How does the Holy Spirit work in today’s Church? Does it still make sense to talk about an ecumenical journey at a time marked by fragmentation, complexity, scandals and humanitarian challenges even for Christians?
Two years after the Lund event in Switzerland (where Pope Francis underlined the ecumenism of charity and the importance of dialogue with other Christian denominations, going beyond, first and foremost, theological controversies and finding a concrete expression in a common effort to help the suffering, an event that gave an impetus to ecumenical dialogue), the dialogue continued with 40 bishops of various Churches, from 18 different countries, in Sigtuna, Sweden. This conference, promoted by the Focolare Movement, was held from November 6-9 and its theme was “The Breath of the Spirit, the Church in today’s world.”
Maria Voce, president of the Focolare Movement, Jesús Morán, co-president, and representatives of the Focolare Community in Sweden also attended this conference. Maria Voce spoke about “The Breath of the Spirit, soul of the Church, in the experience and thought of Chiara Lubich,” while Jesús Morán presented present-day challenges from the perspective of the spirituality of unity.
This conference, which has come to its 37th edition, owes its origin
to an experience of synodality and communion, which John Paul II had proposed to Klaus Hemmerle, Bishop of Aachen.
“In addition to our different updates, we wanted to give ample space to dialogue and sharing about the ecumenical challenges we live in our countries and continents,” said Cardinal Francis Kriengsak Kovithavanij, Archbishop of Bangkok and moderator of the conference.
Msgr. Brendan Leahy, the Catholic Bishop of the Diocese of Limerick, Ireland dealt with the important theme of reconciliation. While speaking about the power of forgiveness in the context of the scandals that hit the Irish Church, he said: “The Spirit urges us not to allow ourselves to be robbed of hope (see Romans 8). Discouragement is a great temptation, but the Spirit keeps our hope alive and helps us restart to live a new commitment in the Christian adventure of unity and reconciliation”.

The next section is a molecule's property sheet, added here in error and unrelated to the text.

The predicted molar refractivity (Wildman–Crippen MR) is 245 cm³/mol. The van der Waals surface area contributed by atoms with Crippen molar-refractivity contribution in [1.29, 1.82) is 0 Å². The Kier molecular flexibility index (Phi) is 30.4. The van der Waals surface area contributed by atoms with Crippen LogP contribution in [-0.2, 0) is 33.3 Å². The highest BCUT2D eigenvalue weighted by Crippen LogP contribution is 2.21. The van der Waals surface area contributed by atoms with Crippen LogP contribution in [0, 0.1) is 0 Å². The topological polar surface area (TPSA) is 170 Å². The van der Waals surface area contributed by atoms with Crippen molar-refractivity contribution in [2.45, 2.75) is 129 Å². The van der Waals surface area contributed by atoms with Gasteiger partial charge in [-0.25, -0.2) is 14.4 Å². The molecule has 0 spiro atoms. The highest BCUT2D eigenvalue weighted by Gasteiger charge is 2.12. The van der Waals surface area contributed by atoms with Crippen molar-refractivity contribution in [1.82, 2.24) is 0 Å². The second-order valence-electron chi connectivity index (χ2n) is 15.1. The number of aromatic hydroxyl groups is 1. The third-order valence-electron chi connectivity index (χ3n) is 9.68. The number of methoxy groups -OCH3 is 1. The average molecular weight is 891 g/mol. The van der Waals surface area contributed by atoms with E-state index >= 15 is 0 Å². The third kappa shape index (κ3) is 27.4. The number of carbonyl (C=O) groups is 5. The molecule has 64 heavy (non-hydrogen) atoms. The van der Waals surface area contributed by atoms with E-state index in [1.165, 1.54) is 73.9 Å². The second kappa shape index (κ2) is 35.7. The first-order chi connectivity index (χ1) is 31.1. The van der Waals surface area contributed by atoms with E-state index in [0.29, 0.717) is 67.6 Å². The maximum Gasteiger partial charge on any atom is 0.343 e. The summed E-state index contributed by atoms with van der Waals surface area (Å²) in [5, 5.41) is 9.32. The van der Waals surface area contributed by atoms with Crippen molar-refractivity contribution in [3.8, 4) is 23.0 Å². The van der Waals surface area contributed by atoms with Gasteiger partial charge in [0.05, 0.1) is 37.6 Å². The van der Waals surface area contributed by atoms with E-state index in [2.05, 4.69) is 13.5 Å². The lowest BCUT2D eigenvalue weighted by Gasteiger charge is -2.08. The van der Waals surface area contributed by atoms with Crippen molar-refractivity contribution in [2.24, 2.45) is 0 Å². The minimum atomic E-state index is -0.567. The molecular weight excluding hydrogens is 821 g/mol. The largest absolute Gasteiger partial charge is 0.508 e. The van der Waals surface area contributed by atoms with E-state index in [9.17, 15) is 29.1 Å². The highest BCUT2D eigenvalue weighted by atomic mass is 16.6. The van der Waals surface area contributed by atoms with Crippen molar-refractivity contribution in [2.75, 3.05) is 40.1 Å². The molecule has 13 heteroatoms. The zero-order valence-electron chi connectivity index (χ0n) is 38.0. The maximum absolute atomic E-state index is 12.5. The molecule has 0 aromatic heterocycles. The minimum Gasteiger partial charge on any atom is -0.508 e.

Anglican Bishop Trevor Williams, an Irishman, spoke about his experience as a pastor. For several years he has had under his care the ecumenical community of Corrymeela, in Northern Ireland, which has contributed much towards the path of reconciliation between the different factions in conflict. “Reconciliation is not an option; it is a necessity if we want peace to last. We live in a world of “they” and “we.” But in truth only “we” exist. Revealing this truth is work of reconciliation, work of the Holy Spirit.”
The German Evangelical-Lutheran pastor Jens-Martin Kruse shared his pastoral experience in Rome, an ecumenical laboratory that also functions, thanks to Pope Francis.
Archbishop Antje Jackelén, Primate of the Church of Sweden, Cardinal Anders Arborelius, the Catholic Bishop of Stockholm, and Bishop Munib Younan, former president
of the Lutheran World Federation, who presided over the historical ecumenical liturgy in Lund together with Pope Francis in 2016, spoke about the journey of common reflection that continues after the 500th year commemoration of the Reformation.
“I assure you, the Holy Spirit guided us and continues to guide us towards an ecumenical springtime. It is up to us now to reap the fruits of unity. Today we say: Let us journey together as living witnesses in our fragmented world so that the world will believe.”
One of the highlights of this conference was the ecumenical prayer in the ancient Church of Sigtuna and the signing of the “Pact of Unity.” With the signing of this Pact, the bishops committed themselves to journey along the path of effective and affective communion, “to love the Church of the other as one’s own.” This commitment was sealed with each one’s signature and a fraternal embrace.